It has come time for all of us to address a very specific situation with our players and staff.
Two weekends ago now, during the Egg Bowl with about four seconds left in the game and down 7 points, Ole Miss scored on a pass with four seconds left. The receiver who caught the pass, Elijah Moore, celebrated the touchdown by heading to the back of the end zone and pretended to pee like a dog.
That forced an extra-long PAT try that sailed outside the upright. Costing the Rebels a shot at overtime.
Now, for the second time in three weeks, a celebration after a touchdown ended up costing a team a shot winning the game in overtime. This time, it happened following a big fella touchdown in a Division III quarterfinal playoff game.
Near the goal line, down 7 with 12 seconds left to play against St. John’s (D-III – MN), Wheaton (D-III – IL) handed the ball off to a lineman that was lined up as a fullback. After firing off the ball like he was shot out of a cannon, he crossed the goal line and – like any lineman who scores a rare touchdown dreams of doing after scoring a rare TD – immediately spiked the ball excited celebration.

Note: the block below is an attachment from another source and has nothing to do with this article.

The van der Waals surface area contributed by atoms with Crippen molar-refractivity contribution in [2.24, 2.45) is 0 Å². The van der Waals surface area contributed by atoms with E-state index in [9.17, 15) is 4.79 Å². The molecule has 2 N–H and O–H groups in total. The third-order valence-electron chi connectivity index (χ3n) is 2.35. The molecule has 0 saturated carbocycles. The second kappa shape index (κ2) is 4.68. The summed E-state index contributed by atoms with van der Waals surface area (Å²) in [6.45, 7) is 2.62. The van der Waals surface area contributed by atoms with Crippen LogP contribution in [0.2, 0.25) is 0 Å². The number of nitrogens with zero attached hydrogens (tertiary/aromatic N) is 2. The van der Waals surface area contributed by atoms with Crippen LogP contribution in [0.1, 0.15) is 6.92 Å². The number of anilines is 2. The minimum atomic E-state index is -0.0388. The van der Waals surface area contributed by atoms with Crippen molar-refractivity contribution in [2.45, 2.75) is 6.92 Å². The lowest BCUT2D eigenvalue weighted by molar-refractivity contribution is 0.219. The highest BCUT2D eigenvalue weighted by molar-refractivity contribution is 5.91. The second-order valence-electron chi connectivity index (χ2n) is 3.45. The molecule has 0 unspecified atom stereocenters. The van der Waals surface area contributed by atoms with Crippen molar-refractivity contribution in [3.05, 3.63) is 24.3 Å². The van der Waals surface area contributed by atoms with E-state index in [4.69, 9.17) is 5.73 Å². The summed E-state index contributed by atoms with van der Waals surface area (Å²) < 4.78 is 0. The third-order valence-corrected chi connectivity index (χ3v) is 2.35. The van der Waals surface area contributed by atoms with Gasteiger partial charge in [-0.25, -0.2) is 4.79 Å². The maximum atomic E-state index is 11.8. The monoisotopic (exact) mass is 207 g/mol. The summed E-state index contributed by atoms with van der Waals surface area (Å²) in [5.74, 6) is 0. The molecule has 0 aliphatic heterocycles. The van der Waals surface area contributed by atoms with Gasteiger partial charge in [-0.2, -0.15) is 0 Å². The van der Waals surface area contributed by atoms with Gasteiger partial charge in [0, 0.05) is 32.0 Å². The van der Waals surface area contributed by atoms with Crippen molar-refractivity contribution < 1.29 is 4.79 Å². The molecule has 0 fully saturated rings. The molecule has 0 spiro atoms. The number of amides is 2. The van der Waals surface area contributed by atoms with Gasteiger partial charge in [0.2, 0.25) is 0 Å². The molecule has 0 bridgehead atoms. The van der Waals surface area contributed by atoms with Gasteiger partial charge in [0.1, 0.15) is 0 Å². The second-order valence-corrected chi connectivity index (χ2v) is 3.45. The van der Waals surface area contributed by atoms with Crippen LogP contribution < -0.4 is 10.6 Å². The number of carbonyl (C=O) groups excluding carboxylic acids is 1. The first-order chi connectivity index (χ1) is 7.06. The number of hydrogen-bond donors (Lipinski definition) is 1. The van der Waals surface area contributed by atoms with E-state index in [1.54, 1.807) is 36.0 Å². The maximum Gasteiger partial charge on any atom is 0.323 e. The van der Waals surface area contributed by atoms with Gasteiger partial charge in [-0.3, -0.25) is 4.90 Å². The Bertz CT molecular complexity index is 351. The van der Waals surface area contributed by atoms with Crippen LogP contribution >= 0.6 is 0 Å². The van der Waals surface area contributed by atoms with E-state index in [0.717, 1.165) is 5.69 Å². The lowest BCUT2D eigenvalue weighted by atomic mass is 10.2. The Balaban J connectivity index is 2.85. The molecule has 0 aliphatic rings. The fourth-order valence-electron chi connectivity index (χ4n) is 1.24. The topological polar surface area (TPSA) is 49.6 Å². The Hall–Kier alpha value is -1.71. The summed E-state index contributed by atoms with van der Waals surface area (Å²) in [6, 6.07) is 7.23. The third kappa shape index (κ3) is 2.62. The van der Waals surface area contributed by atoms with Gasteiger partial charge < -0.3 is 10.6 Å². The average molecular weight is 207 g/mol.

If you’re thinking you already know how this one ends, think again. The penalty yardage is marked off for the PAT try, but St. John’s runs into the kicker on the attempt (which missed). HOWEVER, Wheaton also got an illegal substitution penalty with 12 men on the field. Those penalties offset and they have to replay the down again.
So the field goal unit stayed out for another attempt at tying the game…but the kick sailed wide right.
See the whole situation unfold below, and please use these two recent instances to talk with your team about how critical post touchdown behavior is, especially with the game on the line.
We had a #d3fb quarterfinal playoff game end in similar fashion to the Egg Bowl — @Wheaton_Thunder FB scored a TD to trail 34-33 with :09 left, and here's everything that transpired after. @SJUFootball advances to the National Semifinals, 34-33. @D3FBHuddle pic.twitter.com/tGsuVeybqU
— Frank Rossi (@FrankRossi) December 7, 2019